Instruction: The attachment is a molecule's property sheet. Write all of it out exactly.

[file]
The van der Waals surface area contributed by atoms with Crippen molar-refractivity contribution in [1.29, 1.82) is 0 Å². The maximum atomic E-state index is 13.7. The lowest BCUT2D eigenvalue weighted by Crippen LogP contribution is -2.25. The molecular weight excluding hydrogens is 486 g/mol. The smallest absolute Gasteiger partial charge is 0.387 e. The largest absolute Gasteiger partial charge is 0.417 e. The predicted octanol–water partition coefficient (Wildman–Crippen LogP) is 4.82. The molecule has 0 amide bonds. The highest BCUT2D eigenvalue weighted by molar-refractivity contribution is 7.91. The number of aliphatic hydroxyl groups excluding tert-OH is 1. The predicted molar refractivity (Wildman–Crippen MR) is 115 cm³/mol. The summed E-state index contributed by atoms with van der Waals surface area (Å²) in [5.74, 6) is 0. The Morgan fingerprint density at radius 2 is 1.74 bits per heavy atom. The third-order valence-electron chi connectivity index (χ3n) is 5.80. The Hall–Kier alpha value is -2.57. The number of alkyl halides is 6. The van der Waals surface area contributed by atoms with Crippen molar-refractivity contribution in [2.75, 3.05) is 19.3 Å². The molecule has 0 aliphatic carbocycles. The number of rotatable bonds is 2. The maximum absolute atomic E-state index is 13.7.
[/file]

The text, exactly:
The van der Waals surface area contributed by atoms with Crippen molar-refractivity contribution in [1.29, 1.82) is 0 Å². The maximum atomic E-state index is 13.7. The lowest BCUT2D eigenvalue weighted by Crippen LogP contribution is -2.25. The molecular weight excluding hydrogens is 486 g/mol. The smallest absolute Gasteiger partial charge is 0.387 e. The largest absolute Gasteiger partial charge is 0.417 e. The predicted octanol–water partition coefficient (Wildman–Crippen LogP) is 4.82. The molecule has 0 amide bonds. The highest BCUT2D eigenvalue weighted by molar-refractivity contribution is 7.91. The number of aliphatic hydroxyl groups excluding tert-OH is 1. The predicted molar refractivity (Wildman–Crippen MR) is 115 cm³/mol. The summed E-state index contributed by atoms with van der Waals surface area (Å²) in [5.74, 6) is 0. The Morgan fingerprint density at radius 2 is 1.74 bits per heavy atom. The third-order valence-electron chi connectivity index (χ3n) is 5.80. The Hall–Kier alpha value is -2.57. The number of alkyl halides is 6. The van der Waals surface area contributed by atoms with Crippen molar-refractivity contribution in [2.75, 3.05) is 19.3 Å². The molecule has 0 aliphatic carbocycles. The number of rotatable bonds is 2. The maximum absolute atomic E-state index is 13.7.